Each coach says nothing but great things about everyone left in “The Voice,” and each one especially loves their own acts. But no coach and singer have the chemistry that Usher and Michelle Chamuel boast.
With all of his other candidates long gone from the competition, Usher has channeled all of his energy and his competitive nature – both of which appear to be limitless – into building his indie-rocker-nerd-girl into a serious contender. They’ve worked together seamlessly, and it was capped off Monday night with the singer dedicating her second song of the night to him.
“Usher, you’ve become like family to me,” Michelle said. “You’re someone I look up to, and who leads by example both on and off camera.You’ve allowed me to be who I am, taken the time to see that, and helped me appreciate that as well. Time after time you’ve been there for me, and this one’s for you. Thanks, coach!”
She then broke into – appropriately enough – Cyndi Lauper’s “Time After Time.” When she finished, her coach was on his feet, the crowd was cheering, and any doubt about her advancing to next week's finale dissipated.
“Thank you so much for dedicating that song to me,” Usher said. “My God. You’re the winner. You’re perfect how you are, and we’re continuing to let the world know that you can be whatever you want to be -- just believe. That is the story. You are medicine for the world. I love you, Michelle Chamuel.”
“Medicine for the world" narrowly edged Shakira's praise for the biggest compliment of the night. The star had earlier told Michelle she was on a “permanent crescendo.” Clearly, the new coaches are more than pulling their weight in being creative with the catchphrases.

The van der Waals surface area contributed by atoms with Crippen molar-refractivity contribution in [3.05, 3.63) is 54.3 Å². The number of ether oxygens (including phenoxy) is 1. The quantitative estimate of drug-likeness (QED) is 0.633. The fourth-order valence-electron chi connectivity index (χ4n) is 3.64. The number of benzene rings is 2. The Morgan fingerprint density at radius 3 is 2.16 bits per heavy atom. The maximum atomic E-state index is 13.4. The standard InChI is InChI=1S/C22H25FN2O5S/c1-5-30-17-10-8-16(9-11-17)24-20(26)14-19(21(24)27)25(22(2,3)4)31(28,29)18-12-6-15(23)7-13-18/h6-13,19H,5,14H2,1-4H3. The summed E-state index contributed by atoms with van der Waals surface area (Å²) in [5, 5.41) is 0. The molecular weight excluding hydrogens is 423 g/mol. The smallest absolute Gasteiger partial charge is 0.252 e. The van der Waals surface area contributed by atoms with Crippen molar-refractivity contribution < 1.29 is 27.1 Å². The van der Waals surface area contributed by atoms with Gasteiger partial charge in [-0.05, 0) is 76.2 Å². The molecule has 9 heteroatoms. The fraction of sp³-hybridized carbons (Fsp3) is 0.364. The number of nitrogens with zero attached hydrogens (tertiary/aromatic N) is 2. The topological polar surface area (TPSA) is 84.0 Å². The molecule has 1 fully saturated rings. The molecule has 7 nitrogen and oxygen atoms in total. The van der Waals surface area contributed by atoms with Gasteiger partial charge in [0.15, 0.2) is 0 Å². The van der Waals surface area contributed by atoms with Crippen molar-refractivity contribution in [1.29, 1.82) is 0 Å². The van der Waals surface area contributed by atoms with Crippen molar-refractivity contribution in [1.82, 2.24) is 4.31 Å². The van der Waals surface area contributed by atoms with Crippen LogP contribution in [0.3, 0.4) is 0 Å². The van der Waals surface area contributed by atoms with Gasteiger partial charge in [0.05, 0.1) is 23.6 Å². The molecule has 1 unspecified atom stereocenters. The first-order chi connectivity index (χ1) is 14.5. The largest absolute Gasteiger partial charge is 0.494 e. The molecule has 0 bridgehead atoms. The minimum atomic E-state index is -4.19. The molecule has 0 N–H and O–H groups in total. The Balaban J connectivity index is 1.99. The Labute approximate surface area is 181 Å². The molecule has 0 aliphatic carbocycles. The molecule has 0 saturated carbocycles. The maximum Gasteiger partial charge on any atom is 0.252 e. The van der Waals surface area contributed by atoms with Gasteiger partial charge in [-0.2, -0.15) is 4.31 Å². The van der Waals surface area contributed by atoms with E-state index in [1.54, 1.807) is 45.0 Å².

Love was also the theme for Danielle Bradbery, who went into the crowd to hug her family during her version of “Who I Am” by Jessica Andrews. It was a move designed to tug at the heartstrings ... and guess what? It worked. Her first song -- Rodney Crowell's "Please Remember Me" -- wasn’t the greatest, but it’s not going to matter. Who can resist the teen prodigy and her loving mom and dad?
That leaves the other three acts vying for a spot. The Swon Brothers and Sasha Allen started the night facing an uphill battle. They were the first two acts to perform, traditionally the performance slots of death. But Amber Carrington had a disappointing first performance, not setting off any sparks with Katy Perry’s “Firework.” And though her rendition of Maroon 5's “Sad” made coach and song co-writer Adam Levine happy, it might not have been enough for her to advance.